Being An Ally Has Made My Faith Stronger

Being An Ally Has Made My Faith Stronger

By Jill Rowe

I have been a Mormon my whole life. The Gospel has been my foundation. Every decision I have made in my life has been based on the Church. Would I go on a mission? Yes. Would I get married in the temple? Yes. Did I want to have a big family? Yes. Would I be a stay-at-home mom? Yes. Would I serve in every calling I was extended? Yes. This included being involved in Prop 22 in California to support marriage between only a man and a woman.

On November 6, 2011, my reality changed forever. That evening one of my six children told me he was gay. Those words changed everything for me. I went from feeling like I had all of the answers to knowing I had very few.

Being gay is hard but being a gay Mormon is impossible. I knew in an instant that my son being gay was not a choice. He was created perfectly by his maker. I could feel everything start to change. I felt alone and isolated. I really had no one to talk to at church. They certainly wouldn’t understand.

One experience, in particular, haunts me. My son had been out to me for three months. He didn’t come out officially for about a year and a half so no one knew my son was gay.  It was my birthday and a few neighbors that I went to church with had a luncheon for me. These were women I admired and had served with. As we ate our lunch around a round table the conversation turned to this question: “Would you rather have a severely disabled child or a gay child?” My heart stopped and I couldn’t breathe. I sat and listened and discovered that my friends rejected the thought of ever having a gay child. To them, it was one of the worst possible scenarios. I sat in disbelief. I had to leave. I had to find air. I went home and cried for hours.

I started doing my own research. What was the church’s stance on the issue? I couldn’t find anything that would bring me comfort. I realized that the answers would only come from God and that I didn’t need a middle-person to tell me how I would proceed with my family.

The Church has been a struggle for me but the Gospel has been my anchor. So many things are good within the Gospel. I have been taught to love and to not judge. I have been taught to lift others’ burdens. I have been taught that we are all God’s children. I have been taught that personal revelation trumps all. I have been taught to serve. Everything I had been taught as a small child was making it easier to be an ally.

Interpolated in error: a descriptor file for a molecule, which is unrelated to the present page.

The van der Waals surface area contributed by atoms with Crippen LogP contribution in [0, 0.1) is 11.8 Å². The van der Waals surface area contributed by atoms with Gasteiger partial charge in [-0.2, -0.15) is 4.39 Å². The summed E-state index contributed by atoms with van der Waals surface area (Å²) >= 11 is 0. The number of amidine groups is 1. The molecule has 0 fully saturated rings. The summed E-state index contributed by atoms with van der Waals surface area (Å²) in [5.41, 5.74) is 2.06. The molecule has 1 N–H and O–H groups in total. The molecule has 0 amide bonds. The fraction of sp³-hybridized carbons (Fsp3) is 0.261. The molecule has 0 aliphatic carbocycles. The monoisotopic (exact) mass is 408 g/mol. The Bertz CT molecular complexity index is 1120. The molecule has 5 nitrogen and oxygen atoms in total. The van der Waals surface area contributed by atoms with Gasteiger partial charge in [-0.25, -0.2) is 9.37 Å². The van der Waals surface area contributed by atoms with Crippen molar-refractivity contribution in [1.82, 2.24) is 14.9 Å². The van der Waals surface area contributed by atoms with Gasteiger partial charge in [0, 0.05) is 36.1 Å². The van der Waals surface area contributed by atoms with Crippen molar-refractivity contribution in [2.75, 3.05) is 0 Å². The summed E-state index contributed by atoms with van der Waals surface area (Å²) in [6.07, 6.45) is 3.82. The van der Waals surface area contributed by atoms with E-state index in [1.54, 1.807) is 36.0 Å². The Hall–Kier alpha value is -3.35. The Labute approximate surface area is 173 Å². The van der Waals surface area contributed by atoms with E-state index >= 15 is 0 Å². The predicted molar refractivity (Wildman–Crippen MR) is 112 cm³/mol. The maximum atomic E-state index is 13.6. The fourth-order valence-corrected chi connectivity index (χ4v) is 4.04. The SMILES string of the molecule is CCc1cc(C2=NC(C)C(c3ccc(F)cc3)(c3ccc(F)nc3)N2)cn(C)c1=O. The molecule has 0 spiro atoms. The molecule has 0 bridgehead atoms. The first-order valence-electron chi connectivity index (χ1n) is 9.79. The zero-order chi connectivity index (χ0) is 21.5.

I feel like I must live my religion more than ever now.  God expects me to make a difference in the world. I believe that God has given me the best training to make a difference in the lives of my LGBTQ brothers and sisters.

I find it an honor to march with Mormon Building Bridges during the Pride Parade every June. It is one of the most spiritual events I have ever participated in. I hug and weep with God’s children. I listen and many times I am listened to. I make eternal friendships with some of God’s most choice children.

Being Mormon and having a gay son has made my religion very easy for me. I judge less and love more. I don’t agree with many things the Church teaches but at the end of the day, I know my Heavenly Parents are in charge. My faith has never been stronger because I lay everything at His feet and just try to be a disciple.

Here are a few things I try to do:

  • I attend church and speak up when I need to correct people about the LGBTQ community.
  • I hold semi-monthly dinners to give a safe place for my LGBTQ friends and family to gather and meet.
  • I reach out to mothers who are struggling so that I can share my experiences with them.
  • I reach out to anyone that needs a listening ear.
  • I go to events to meet others on this journey so we can connect and help each other.

I believe that you can be an ally and a member of the Church. I am learning every day how to do better at both but it’s liberating to know that, in time, I will receive all of the answers.

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